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Boulder's the happiest city in the USA: How much does weed help?

Lists about cities! Here in Colorado, we love 'em! Because they're usually flattering -- like the ones that named Denver the 13th best place in the country for singles and in the top ten for raising children.

But these achievements are piddling in comparison to Boulder's finish in a new Gallup-Healthways Well-Being Index -- as, essentially, the happiest community in America.

Which raises an important question, particularly for all those marijuana advocates out there: How much of a part did weed play in the ranking?

Well, here are the measures the Gallup-Healthways used to reach their conclusion:

Life Evaluation: Personal assessments of one's present life and life in five years, on a scale of 0 to 10.

Emotional Health: Measures a composite of respondents' daily experiences, including laughter, happiness, worry, anger and stress.

Work Environment: Measures job satisfaction, ability to use one's strengths at work, trust and openness in the workplace and whether one's supervisor treats him or her more like a boss or a partner.

Physical Health: Measures chronic diseases, sick days, physical pain, daily energy and other aspects of physical health.

Healthy Behaviors: Measures smoking, consumption of fruit and vegetables and exercise.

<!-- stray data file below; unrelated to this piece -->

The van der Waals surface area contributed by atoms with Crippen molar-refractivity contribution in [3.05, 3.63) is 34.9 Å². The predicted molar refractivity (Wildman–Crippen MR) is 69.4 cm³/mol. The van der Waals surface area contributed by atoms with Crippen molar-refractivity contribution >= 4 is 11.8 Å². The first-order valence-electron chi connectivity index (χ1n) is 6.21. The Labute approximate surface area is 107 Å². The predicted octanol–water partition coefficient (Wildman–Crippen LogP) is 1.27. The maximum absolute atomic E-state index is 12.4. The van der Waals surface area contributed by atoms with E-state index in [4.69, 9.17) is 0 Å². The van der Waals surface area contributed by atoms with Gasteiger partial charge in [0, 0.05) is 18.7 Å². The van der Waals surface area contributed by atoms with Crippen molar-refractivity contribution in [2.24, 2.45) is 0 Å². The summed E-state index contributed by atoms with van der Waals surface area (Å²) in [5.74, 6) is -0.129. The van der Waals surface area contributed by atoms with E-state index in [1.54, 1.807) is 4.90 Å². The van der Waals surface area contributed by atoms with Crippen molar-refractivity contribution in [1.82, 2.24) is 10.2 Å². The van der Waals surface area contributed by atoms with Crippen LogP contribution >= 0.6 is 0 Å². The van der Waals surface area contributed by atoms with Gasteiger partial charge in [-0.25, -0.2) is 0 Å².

Basic Access: Measures basic needs optimal for a healthy life, such as access to food and medicine, having health insurance and feeling safe while walking at night.

Let's take these one at a time. Marijuana lovers praise their favorite sacrament for, among other things, the feelings of euphoria it creates, which could definitely boost the "Life Evaluation" and "Emotional Health" numbers; medical marijuana backers have documented its success at soothing pain, thereby helping the "Physical Health" figures; and the increasing number of dispensaries in the city seems to be addressed by the "Basic Access" category.

That leaves "Healthy Behaviors" as the only possible debit. After all, smoking is generally considered to be bad for you -- although doctors usually focus their ire on tobacco as opposed to other burnable organic products.

So don't worry, Boulder. Be happy.

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Michael Roberts has written for Westword since October 1990, serving stints as music editor and media columnist. He currently covers everything from breaking news and politics to sports and stories that defy categorization.
Contact: Michael Roberts